How the hell … ? is a new regular column to the blog, courtesy of the newest member of the team, Euan (aka Journal Velo). We’re hoping these will give readers food for thought and topics for discussion, either here or on Twitter. And to show he means business, he’s jumping right into the deep end, as he tackles one of the stickiest questions around … How the hell is Chris Froome still racing?
Chris Froome kicks off his season at the Ruta Del Sol today (14 February). That’s the same Chris Froome whose urine sample on the 7th of September last year contained twice the permitted level of Salbutamol.
You won’t, however, find Pierpaolo De Negri at that race or any other this week. He failed a drugs test in December and found himself suspended by the UCI. Nineteen other riders are also provisionally suspended and can’t race currently. Heck Lance Armstrong isn’t even allowed to turn up at the Tour of Flanders and, as we all know, he “never tested positive”.
So how the hell is Chris Froome still racing?Embed from Getty Images
A couple of months ago, I got a letter accusing me of breaking some rules. My ‘A’ sample was positive – I’d been photographed driving in a bus lane. I didn’t think I had driven in a bus lane so I appealed and they let me off. However, while I was waiting for that appeal to come through, I didn’t pay the fine they were demanding nor did I take myself off the roads for the good of others.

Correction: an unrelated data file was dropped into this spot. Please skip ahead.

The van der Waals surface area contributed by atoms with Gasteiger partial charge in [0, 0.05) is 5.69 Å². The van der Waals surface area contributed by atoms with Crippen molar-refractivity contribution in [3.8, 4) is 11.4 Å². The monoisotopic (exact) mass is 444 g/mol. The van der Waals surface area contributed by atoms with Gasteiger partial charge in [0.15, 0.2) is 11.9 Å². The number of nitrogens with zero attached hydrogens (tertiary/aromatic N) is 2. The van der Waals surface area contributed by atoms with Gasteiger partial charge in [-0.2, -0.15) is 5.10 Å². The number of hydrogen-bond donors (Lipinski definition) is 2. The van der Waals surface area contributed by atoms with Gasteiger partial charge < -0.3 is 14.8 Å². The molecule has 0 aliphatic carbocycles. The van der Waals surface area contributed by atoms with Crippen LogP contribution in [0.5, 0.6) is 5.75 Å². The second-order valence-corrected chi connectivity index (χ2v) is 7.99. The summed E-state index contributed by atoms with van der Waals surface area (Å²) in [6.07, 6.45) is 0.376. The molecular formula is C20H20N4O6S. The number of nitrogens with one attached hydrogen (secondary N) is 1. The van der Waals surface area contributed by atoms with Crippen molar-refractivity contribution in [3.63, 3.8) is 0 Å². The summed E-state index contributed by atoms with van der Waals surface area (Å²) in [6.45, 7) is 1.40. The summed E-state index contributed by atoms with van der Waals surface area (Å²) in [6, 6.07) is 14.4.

And that’s kind of where Chris Froome and Sky are at. Outwardly at least, they don’t believe they’ve done anything untoward. Why should they suffer while they clear the matter up? Froome’s case is different from De Negri’s because of the substance involved. The rules allow Salbutamol up to a certain level rather than banning it outright. Having too much of it in your test gets you in trouble but it doesn’t get you a provisional suspension.
Sky could have voluntarily removed Froome from racing but they chose not to. I imagine that’s based on legal advice. It’s not a great look for a sponsor either.Embed from Getty Images
But now we’ve got a circus on our hands. For the first time in memory, the Ruta Del Sol will be on the back pages of the papers. It will feature in many outraged tweets and have acres more pixels devoted to it than any time before (at least outside of Andalucia).
Only we won’t be hearing about the racing, the GC or the new-season form. It’ll be all about that failed test and the man riding, in spite of it. That is going to continue, perhaps for many months, until the case gets resolved.
Let’s not forget, this is cycling. If there’s an administrative mess that can be made, the UCI will make that mess with all the gusto of a toddler with a box of crayons and a freshly painted white wall. And if there’s a loophole in the rules, teams will jump straight through it, feet first, to get the greatest benefit.
For me, given the circumstances, Sky have made the right decision to race Froome. Yet I don’t think there should have been a decision for them to make.
Having a rule in place that suspends riders such as Froome until there is a resolution to their case would stop the circus. It would encourage a quicker resolution and it would let the cyclists with no questions to answer be the stars of the show. Fans could watch the races without big question marks in their heads.
If the new UCI President is as action packed as he says he is, then he’d be drafting those rule changes now.
Froome is just sticking with the system. He’s allowed to race the Ruta Del Sol and he will. If that makes you angry, it’s the system that deserves your ire.
So to answer the question, how the hell is Chris Froome still racing? It’s because he can.
Header image: © GETTY/Action Plus/ Simon Gill